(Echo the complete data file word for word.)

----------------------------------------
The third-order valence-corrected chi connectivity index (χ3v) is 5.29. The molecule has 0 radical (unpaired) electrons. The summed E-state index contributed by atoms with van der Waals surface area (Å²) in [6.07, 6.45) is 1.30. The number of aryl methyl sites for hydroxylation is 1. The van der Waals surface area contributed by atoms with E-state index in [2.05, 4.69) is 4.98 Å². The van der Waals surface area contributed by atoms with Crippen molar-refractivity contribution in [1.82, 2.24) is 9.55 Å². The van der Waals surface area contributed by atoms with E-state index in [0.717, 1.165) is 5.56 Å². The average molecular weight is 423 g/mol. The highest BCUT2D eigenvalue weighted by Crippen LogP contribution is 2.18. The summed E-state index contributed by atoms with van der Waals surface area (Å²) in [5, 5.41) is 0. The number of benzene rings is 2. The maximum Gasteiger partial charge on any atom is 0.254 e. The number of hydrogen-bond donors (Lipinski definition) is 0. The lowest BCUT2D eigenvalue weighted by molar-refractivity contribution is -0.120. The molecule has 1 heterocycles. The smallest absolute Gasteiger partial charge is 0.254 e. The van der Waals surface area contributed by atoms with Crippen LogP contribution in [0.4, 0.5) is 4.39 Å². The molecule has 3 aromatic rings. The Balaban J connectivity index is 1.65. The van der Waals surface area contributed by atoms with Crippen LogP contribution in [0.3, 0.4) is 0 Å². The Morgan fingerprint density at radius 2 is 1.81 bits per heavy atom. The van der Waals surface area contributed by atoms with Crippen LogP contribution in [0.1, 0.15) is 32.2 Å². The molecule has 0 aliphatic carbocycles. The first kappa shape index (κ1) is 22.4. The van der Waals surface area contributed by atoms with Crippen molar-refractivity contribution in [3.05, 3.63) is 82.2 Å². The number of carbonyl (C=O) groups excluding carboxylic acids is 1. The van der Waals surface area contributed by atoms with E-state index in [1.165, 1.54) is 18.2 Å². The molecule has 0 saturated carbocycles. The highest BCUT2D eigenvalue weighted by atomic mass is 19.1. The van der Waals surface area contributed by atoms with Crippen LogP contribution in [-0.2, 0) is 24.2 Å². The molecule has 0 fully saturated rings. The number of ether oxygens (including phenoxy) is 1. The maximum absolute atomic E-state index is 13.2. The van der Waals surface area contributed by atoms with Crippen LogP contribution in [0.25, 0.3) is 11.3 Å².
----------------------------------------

The third-order valence-corrected chi connectivity index (χ3v) is 5.29. The molecule has 0 radical (unpaired) electrons. The summed E-state index contributed by atoms with van der Waals surface area (Å²) in [6.07, 6.45) is 1.30. The number of aryl methyl sites for hydroxylation is 1. The van der Waals surface area contributed by atoms with E-state index in [2.05, 4.69) is 4.98 Å². The van der Waals surface area contributed by atoms with Crippen molar-refractivity contribution in [1.82, 2.24) is 9.55 Å². The van der Waals surface area contributed by atoms with E-state index in [0.717, 1.165) is 5.56 Å². The average molecular weight is 423 g/mol. The highest BCUT2D eigenvalue weighted by Crippen LogP contribution is 2.18. The summed E-state index contributed by atoms with van der Waals surface area (Å²) in [5, 5.41) is 0. The number of benzene rings is 2. The maximum Gasteiger partial charge on any atom is 0.254 e. The number of hydrogen-bond donors (Lipinski definition) is 0. The lowest BCUT2D eigenvalue weighted by molar-refractivity contribution is -0.120. The molecule has 1 heterocycles. The smallest absolute Gasteiger partial charge is 0.254 e. The van der Waals surface area contributed by atoms with Crippen LogP contribution in [0.4, 0.5) is 4.39 Å². The molecule has 3 aromatic rings. The Balaban J connectivity index is 1.65. The van der Waals surface area contributed by atoms with Crippen LogP contribution in [0.3, 0.4) is 0 Å². The Morgan fingerprint density at radius 2 is 1.81 bits per heavy atom. The van der Waals surface area contributed by atoms with Crippen LogP contribution in [0.1, 0.15) is 32.2 Å². The molecule has 0 aliphatic carbocycles. The first kappa shape index (κ1) is 22.4. The van der Waals surface area contributed by atoms with Crippen molar-refractivity contribution in [3.05, 3.63) is 82.2 Å². The number of carbonyl (C=O) groups excluding carboxylic acids is 1. The van der Waals surface area contributed by atoms with E-state index in [1.165, 1.54) is 18.2 Å². The molecule has 0 saturated carbocycles. The highest BCUT2D eigenvalue weighted by atomic mass is 19.1. The van der Waals surface area contributed by atoms with Crippen LogP contribution in [-0.2, 0) is 24.2 Å². The molecule has 0 fully saturated rings. The number of ether oxygens (including phenoxy) is 1. The maximum absolute atomic E-state index is 13.2. The van der Waals surface area contributed by atoms with Crippen LogP contribution in [0.25, 0.3) is 11.3 Å².